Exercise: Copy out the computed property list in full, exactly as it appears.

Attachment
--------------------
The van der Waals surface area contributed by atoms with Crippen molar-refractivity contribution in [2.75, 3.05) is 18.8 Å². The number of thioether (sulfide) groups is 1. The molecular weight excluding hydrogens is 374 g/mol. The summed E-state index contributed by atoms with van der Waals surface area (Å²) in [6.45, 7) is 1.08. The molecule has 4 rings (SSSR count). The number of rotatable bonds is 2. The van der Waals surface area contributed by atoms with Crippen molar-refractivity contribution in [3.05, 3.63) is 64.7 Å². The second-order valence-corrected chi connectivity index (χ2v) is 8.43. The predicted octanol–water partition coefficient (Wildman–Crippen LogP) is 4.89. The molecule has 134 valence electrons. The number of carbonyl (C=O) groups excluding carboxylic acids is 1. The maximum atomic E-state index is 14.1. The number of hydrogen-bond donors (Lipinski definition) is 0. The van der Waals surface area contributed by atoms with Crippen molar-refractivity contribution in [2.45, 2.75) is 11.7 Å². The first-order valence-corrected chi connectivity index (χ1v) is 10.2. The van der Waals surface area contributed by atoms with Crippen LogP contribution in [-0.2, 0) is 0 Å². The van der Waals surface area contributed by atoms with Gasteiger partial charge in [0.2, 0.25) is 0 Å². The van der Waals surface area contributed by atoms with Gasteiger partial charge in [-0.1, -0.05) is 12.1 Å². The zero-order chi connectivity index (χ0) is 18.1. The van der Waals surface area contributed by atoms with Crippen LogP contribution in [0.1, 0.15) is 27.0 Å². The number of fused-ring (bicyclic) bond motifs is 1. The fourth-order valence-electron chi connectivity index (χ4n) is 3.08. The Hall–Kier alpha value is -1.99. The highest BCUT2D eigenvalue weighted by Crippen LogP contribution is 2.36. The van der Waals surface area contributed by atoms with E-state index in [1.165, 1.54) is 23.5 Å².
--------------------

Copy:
The van der Waals surface area contributed by atoms with Crippen molar-refractivity contribution in [2.75, 3.05) is 18.8 Å². The number of thioether (sulfide) groups is 1. The molecular weight excluding hydrogens is 374 g/mol. The summed E-state index contributed by atoms with van der Waals surface area (Å²) in [6.45, 7) is 1.08. The molecule has 4 rings (SSSR count). The number of rotatable bonds is 2. The van der Waals surface area contributed by atoms with Crippen molar-refractivity contribution in [3.05, 3.63) is 64.7 Å². The second-order valence-corrected chi connectivity index (χ2v) is 8.43. The predicted octanol–water partition coefficient (Wildman–Crippen LogP) is 4.89. The molecule has 134 valence electrons. The number of carbonyl (C=O) groups excluding carboxylic acids is 1. The maximum atomic E-state index is 14.1. The number of hydrogen-bond donors (Lipinski definition) is 0. The van der Waals surface area contributed by atoms with Crippen molar-refractivity contribution in [2.45, 2.75) is 11.7 Å². The first-order valence-corrected chi connectivity index (χ1v) is 10.2. The van der Waals surface area contributed by atoms with Crippen LogP contribution in [-0.2, 0) is 0 Å². The van der Waals surface area contributed by atoms with Gasteiger partial charge in [0.2, 0.25) is 0 Å². The van der Waals surface area contributed by atoms with Gasteiger partial charge in [-0.1, -0.05) is 12.1 Å². The zero-order chi connectivity index (χ0) is 18.1. The van der Waals surface area contributed by atoms with Crippen LogP contribution in [0.1, 0.15) is 27.0 Å². The number of fused-ring (bicyclic) bond motifs is 1. The fourth-order valence-electron chi connectivity index (χ4n) is 3.08. The Hall–Kier alpha value is -1.99. The highest BCUT2D eigenvalue weighted by Crippen LogP contribution is 2.36. The van der Waals surface area contributed by atoms with E-state index in [1.165, 1.54) is 23.5 Å².